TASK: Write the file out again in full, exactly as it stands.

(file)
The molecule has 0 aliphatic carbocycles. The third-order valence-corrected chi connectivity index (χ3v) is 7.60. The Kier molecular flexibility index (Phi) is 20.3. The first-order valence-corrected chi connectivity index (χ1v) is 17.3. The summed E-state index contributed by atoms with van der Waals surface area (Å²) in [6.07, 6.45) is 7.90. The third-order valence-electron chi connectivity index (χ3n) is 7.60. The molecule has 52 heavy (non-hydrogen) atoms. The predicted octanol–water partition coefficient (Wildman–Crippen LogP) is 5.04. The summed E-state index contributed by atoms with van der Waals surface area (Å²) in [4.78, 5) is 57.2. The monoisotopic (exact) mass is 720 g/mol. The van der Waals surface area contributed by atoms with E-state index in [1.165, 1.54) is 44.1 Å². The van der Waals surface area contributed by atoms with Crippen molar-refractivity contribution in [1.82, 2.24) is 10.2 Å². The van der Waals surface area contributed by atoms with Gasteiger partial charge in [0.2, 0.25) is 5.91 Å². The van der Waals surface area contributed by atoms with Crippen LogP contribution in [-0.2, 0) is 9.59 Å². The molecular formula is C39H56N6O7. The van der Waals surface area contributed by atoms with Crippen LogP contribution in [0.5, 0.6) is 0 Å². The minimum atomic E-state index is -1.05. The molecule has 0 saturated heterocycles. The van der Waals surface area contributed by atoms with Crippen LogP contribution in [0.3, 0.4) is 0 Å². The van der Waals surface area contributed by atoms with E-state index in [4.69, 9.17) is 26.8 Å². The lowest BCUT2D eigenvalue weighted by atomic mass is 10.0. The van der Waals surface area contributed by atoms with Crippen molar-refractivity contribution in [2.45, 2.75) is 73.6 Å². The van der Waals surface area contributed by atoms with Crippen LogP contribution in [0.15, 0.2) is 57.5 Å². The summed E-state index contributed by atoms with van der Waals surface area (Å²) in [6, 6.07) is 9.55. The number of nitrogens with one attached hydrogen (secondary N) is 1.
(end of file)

The molecule has 0 aliphatic carbocycles. The third-order valence-corrected chi connectivity index (χ3v) is 7.60. The Kier molecular flexibility index (Phi) is 20.3. The first-order valence-corrected chi connectivity index (χ1v) is 17.3. The summed E-state index contributed by atoms with van der Waals surface area (Å²) in [6.07, 6.45) is 7.90. The third-order valence-electron chi connectivity index (χ3n) is 7.60. The molecule has 52 heavy (non-hydrogen) atoms. The predicted octanol–water partition coefficient (Wildman–Crippen LogP) is 5.04. The summed E-state index contributed by atoms with van der Waals surface area (Å²) in [4.78, 5) is 57.2. The monoisotopic (exact) mass is 720 g/mol. The van der Waals surface area contributed by atoms with E-state index in [1.165, 1.54) is 44.1 Å². The van der Waals surface area contributed by atoms with Crippen molar-refractivity contribution in [1.82, 2.24) is 10.2 Å². The van der Waals surface area contributed by atoms with Gasteiger partial charge in [0.2, 0.25) is 5.91 Å². The van der Waals surface area contributed by atoms with Crippen LogP contribution in [-0.2, 0) is 9.59 Å². The molecular formula is C39H56N6O7. The van der Waals surface area contributed by atoms with Crippen LogP contribution in [0.5, 0.6) is 0 Å². The minimum atomic E-state index is -1.05. The molecule has 0 saturated heterocycles. The van der Waals surface area contributed by atoms with Crippen LogP contribution in [0.3, 0.4) is 0 Å². The van der Waals surface area contributed by atoms with E-state index in [4.69, 9.17) is 26.8 Å². The lowest BCUT2D eigenvalue weighted by atomic mass is 10.0. The van der Waals surface area contributed by atoms with Crippen molar-refractivity contribution in [2.45, 2.75) is 73.6 Å². The van der Waals surface area contributed by atoms with Crippen LogP contribution in [0.15, 0.2) is 57.5 Å². The summed E-state index contributed by atoms with van der Waals surface area (Å²) in [6, 6.07) is 9.55. The number of nitrogens with one attached hydrogen (secondary N) is 1.